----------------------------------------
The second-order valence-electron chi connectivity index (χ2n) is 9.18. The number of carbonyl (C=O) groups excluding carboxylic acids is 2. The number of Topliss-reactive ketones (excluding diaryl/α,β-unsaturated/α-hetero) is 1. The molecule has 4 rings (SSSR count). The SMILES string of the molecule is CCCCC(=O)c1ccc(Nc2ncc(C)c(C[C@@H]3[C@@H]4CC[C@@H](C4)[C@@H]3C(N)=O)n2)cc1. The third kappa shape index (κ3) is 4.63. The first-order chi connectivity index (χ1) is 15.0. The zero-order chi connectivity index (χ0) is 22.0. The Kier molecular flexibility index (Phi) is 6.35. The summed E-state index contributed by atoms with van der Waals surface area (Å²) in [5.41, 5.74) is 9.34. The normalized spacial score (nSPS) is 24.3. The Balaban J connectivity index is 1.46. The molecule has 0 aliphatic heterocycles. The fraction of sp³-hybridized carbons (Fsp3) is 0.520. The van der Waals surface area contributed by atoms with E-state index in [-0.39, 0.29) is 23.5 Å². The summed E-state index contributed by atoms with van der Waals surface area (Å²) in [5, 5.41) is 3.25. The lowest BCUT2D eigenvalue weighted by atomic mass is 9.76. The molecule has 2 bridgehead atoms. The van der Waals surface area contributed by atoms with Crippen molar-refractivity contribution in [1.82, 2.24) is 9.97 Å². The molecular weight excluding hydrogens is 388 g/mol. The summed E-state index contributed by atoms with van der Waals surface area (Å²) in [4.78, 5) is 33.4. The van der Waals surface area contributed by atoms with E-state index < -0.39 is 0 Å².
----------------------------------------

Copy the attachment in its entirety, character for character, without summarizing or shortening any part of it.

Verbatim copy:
The second-order valence-electron chi connectivity index (χ2n) is 9.18. The number of carbonyl (C=O) groups excluding carboxylic acids is 2. The number of Topliss-reactive ketones (excluding diaryl/α,β-unsaturated/α-hetero) is 1. The molecule has 4 rings (SSSR count). The SMILES string of the molecule is CCCCC(=O)c1ccc(Nc2ncc(C)c(C[C@@H]3[C@@H]4CC[C@@H](C4)[C@@H]3C(N)=O)n2)cc1. The third kappa shape index (κ3) is 4.63. The first-order chi connectivity index (χ1) is 15.0. The zero-order chi connectivity index (χ0) is 22.0. The Kier molecular flexibility index (Phi) is 6.35. The summed E-state index contributed by atoms with van der Waals surface area (Å²) in [5.41, 5.74) is 9.34. The normalized spacial score (nSPS) is 24.3. The Balaban J connectivity index is 1.46. The molecule has 0 aliphatic heterocycles. The fraction of sp³-hybridized carbons (Fsp3) is 0.520. The van der Waals surface area contributed by atoms with E-state index in [-0.39, 0.29) is 23.5 Å². The summed E-state index contributed by atoms with van der Waals surface area (Å²) in [5, 5.41) is 3.25. The lowest BCUT2D eigenvalue weighted by atomic mass is 9.76. The molecule has 2 bridgehead atoms. The van der Waals surface area contributed by atoms with Crippen molar-refractivity contribution in [1.82, 2.24) is 9.97 Å². The molecular weight excluding hydrogens is 388 g/mol. The summed E-state index contributed by atoms with van der Waals surface area (Å²) in [4.78, 5) is 33.4. The van der Waals surface area contributed by atoms with E-state index < -0.39 is 0 Å².